The initial spread of public Wi-Fi hotspots was a welcome computing advancement that changed how we work and play. It meant that no matter where we were or how we got there – café, hotel, airport, train, plane or automobile – we were no longer cut off from the latest financial spreadsheet or episode of Mr. Robot. Unfortunately, over the years a danger has emerged regarding the use of public Wi-Fi – cyberattacks – that have led many businesses to restrict or eliminate its use in employee laptops in favor of a more secure technology: cellular.

The cyber risks posed by public Wi-Fi hotspots are well documented:

  • Unsecured or unencrypted hotspots open the door to cyber attackers who can easily steal credentials, intercept communications, or infect devices with malicious code.
  • Laptops and other devices that use Virtual Private Networks (VPNs) can extend security from the hotspot to an enterprise’s private network, but the Wi-Fi hotspot itself is still vulnerable, which means the laptop or another device, as well as ultimately the enterprise’s VPN itself, can still be attacked.
  • Even the latest solution for secure mobile connectivity, creating a personal Wi-Fi hotspot using a cellular-connected smartphone or tablet, is vulnerable. Although the mobile device’s cellular connection is secure, the connection from the laptop to the Wi-Fi hotspot may still be subject to attack.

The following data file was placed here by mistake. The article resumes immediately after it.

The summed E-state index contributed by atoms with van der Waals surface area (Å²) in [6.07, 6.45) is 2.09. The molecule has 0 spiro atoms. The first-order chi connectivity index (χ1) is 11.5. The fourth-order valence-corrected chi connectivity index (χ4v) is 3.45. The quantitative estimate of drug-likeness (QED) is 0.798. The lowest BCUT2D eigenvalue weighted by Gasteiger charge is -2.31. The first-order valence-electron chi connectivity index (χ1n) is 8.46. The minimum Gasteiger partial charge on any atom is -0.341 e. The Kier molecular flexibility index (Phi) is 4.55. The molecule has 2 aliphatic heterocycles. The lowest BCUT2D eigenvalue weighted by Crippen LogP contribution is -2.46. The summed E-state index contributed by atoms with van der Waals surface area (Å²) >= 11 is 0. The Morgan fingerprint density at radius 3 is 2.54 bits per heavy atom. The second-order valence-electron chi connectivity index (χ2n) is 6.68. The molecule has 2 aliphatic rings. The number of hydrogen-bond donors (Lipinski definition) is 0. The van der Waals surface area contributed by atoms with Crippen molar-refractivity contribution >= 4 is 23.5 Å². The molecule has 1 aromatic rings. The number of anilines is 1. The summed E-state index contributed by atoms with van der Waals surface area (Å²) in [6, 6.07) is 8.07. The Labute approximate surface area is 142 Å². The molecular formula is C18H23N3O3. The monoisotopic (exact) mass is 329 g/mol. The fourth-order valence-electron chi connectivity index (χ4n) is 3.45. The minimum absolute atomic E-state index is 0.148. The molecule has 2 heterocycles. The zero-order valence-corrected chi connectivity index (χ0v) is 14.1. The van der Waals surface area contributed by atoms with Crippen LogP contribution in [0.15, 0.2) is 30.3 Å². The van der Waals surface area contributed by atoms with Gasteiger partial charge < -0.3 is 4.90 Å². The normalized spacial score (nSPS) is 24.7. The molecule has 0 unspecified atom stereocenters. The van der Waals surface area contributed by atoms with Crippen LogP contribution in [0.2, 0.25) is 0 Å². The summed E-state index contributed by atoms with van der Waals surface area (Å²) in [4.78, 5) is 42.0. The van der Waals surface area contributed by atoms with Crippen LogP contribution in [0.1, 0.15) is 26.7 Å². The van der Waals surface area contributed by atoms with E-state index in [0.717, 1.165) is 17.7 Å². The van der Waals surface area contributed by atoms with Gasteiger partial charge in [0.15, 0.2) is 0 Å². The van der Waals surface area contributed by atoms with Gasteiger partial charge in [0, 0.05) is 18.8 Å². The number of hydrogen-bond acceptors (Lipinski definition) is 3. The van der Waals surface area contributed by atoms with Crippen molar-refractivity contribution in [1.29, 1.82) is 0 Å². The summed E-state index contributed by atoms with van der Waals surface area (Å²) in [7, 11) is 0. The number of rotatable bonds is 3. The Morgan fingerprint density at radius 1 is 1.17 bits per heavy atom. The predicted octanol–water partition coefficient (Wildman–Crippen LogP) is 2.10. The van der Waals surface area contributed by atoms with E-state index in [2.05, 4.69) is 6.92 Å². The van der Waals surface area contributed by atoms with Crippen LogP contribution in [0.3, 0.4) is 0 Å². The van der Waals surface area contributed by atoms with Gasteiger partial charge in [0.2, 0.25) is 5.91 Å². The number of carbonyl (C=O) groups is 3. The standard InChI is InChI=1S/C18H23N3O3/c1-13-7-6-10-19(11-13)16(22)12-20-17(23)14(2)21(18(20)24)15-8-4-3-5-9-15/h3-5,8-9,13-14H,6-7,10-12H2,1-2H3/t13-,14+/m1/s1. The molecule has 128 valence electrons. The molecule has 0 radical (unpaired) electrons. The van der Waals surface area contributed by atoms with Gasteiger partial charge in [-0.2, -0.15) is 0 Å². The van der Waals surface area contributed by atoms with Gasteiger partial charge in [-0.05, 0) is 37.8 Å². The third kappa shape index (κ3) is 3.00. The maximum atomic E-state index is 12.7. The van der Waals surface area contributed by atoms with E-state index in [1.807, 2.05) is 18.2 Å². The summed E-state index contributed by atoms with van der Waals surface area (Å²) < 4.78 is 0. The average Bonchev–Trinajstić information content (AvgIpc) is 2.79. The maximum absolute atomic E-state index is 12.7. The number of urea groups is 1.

But the biggest shock for Wi-Fi users is that even being near a public Wi-Fi hotspot can be dangerous if the mobile device’s Wi-Fi connection is turned on – even if the device is not logged on through the hotspot! Using inexpensive hardware and software tools, attackers can use this method to sniff or intercept traffic to spread malware or gain access to email, instant messages, or VoIP conversations.

As a result of these risks, businesses are increasingly restricting their employees from using public Wi-Fi hotspots. A survey conducted by independent market research firm Vanson Bourne found that nearly 70 percent of responding organizations in France, Germany, the UK, and the U.S. said they forbid mobile workers from using free Wi-Fi hotspots some or all the time. Another 15 percent said they planned to do so in the future.

Beyond simply banning the use of public Wi-Fi hotspots, some employers, particularly in financial services and other highly regulated industries, require employees to use more secure laptops – or even ban the use of laptops entirely – when traveling, especially in parts of Asia where internet security is very challenging.